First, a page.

“What we do should normally not exist,” says Jean-François Lesage. “Because it's too complex. Too sophisticated. Too difficult.” He adds with a grin, “Which is a good thing.”

The house of Lesage, after all, has always been about luxury. And creators of luxury must necessarily be wildly ambitious, and — at the same time — extraordinarily patient. At Vastrakala, the Alwarpet workshop, set in an airy, graceful old garden bungalow, craftsmen sit in cross-legged rows, carefully working on intricate embroidery. Some of the stitching is so fine a microscope is needed for the process. Over here, a mere window blind can take six master embroiderers 2000 hours of work.

This year, Lesage's joining forces with Christian Louboutin, the influential maverick shoe designer, in a move likely to trigger waves in the world of fashion. This is Louboutin's first line for men. Lesage's most publicised collaboration with him so far has been the Marie Antoinette-inspired shoe collection (each pair costing roughly Rs. 3 lakh). Only 36 of these were released. “They're very difficult to make. One pair takes more time to put together than a BMW or Mercedes — 600 to 1000 hours.”

We study the first three shoe designs on Jean-François' desk: all unabashedly elaborate and saucily flamboyant, complete with Louboutin's signature glossy scarlet sole. “Christian said, ‘We could do something for men. I would like to wear them.' Dapper Jean-François grins, adding, “I would too!”

They worked on the line in Chennai a few months ago, with a big pin up of the jewellery-laden Maharaja of Gwalior set up in the workshop for inspiration. “We thought, why deprive men of embroidery when traditionally they always wore it… There's a sense of generous opulence in India. People here are not afraid of ‘maximalism'.”

Modern day fashion might frown on too many frills and flounces for men, but in cultures from Persia to India, accessory-laden dandyism was never a bad thing. Louboutin's all about edgy seductive styling and Lesage spells classy opulence, so their combined work is predictably lavish, and startling. “We bring together an equal amount of energy,” says Jean-François. “We all write stories in our own way. Some people use a pen. Some people use a brush. Some a needle. And some people invent shoes.”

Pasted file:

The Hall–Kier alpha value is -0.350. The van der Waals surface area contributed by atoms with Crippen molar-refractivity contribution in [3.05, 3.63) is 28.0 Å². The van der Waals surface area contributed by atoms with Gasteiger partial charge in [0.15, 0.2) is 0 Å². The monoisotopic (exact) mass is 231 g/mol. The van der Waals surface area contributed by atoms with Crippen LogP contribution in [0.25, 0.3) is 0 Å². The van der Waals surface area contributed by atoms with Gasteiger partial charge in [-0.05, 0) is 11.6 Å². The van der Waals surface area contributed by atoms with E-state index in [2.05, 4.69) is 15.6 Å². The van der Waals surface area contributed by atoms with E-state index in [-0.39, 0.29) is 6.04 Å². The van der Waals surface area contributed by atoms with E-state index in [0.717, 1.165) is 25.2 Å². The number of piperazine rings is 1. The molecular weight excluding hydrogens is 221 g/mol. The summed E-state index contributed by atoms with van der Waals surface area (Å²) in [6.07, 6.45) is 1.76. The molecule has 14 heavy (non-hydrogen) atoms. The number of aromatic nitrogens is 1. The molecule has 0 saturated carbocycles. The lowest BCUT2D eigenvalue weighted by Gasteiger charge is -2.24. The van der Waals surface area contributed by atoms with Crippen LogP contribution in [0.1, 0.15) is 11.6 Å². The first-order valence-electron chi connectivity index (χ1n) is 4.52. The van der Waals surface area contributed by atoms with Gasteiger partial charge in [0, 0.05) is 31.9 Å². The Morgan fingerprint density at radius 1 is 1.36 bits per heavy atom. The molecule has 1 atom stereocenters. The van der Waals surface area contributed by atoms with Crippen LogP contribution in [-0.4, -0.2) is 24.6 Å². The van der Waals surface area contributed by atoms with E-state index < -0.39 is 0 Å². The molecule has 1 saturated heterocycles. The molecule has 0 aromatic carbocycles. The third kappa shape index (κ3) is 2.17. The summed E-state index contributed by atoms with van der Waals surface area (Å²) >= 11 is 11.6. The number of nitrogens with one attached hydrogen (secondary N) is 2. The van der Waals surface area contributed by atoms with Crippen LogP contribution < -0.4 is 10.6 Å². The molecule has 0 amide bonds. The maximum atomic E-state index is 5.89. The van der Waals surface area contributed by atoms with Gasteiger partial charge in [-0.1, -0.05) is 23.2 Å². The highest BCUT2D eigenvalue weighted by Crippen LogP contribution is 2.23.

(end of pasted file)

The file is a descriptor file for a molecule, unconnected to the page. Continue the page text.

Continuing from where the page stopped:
This collection will have six styles on the whole, with just 500 shoes in each style since every pair takes about 20 to 60 hours to create. They will be released in December, and then one season later the women's shoes will make their debut along with matching handbags. “The shoes are inspired by the exuberance of India. Gwalior, the maharajas, the jewellery. In honour of Louboutin's great friend Mika (the British singer-songwriter) they're called ‘Mikaraja'.”

Louboutin and Jean-François, who have known each other for 20 years, share a love for India. “He came to India first when he was 17. I came when I was 19. We are both lucky our work is our passion,” says Jean-Francois, adding — with a smile, but no trace of irony — “We make extremely important things that are absolutely superficial.” Given his passion for embroidery, it's surprising to hear he vowed never to join the family business when he was a boy. “My family was in the business for so long. I felt it was taking up too much of my father's time,” he says. Of course, there were perks. “It did make me a very popular kid in school. I was exchanging Swarovskis for all kinds of goods… such as footballs!”

When his father bought a company in India, Jean-François figured it was the perfect excuse to renege on his dramatic oath, and join the family tradition. “People thought it was odd to try and manufacture quality in India. For me it was very logical. I stepped here and felt I had reached home. I was 27. To me India felt natural, normal, necessary.”

He quotes Queen Marie Antoinette's stylist, who when asked to create a new hairstyle said, “There is nothing new except what has been forgotten.” Similarly, the work of Lesage today combines ideas from all over the world with traditional skills instead of merely recreating masterpieces. “There are cycles of fantasy and expression. It's a new way of appreciating the old. A new level of energy.”

He believes that despite industrialisation, luxury will never go out of style. “People will come back to real luxury. Luxury is something done for you, thinking of you, putting you at the centre of the story…” If luxury gets expensive, Jean-François says that's probably a good thing. “This way craftsmen won't be taken for granted. They'll be respected for the work they do.”

He adds, “My family… we consider ourselves craftsmen. That's why I feel so close to my workers. In a way we share the same background. We just happen to have been born in different countries… we share the same universe.”

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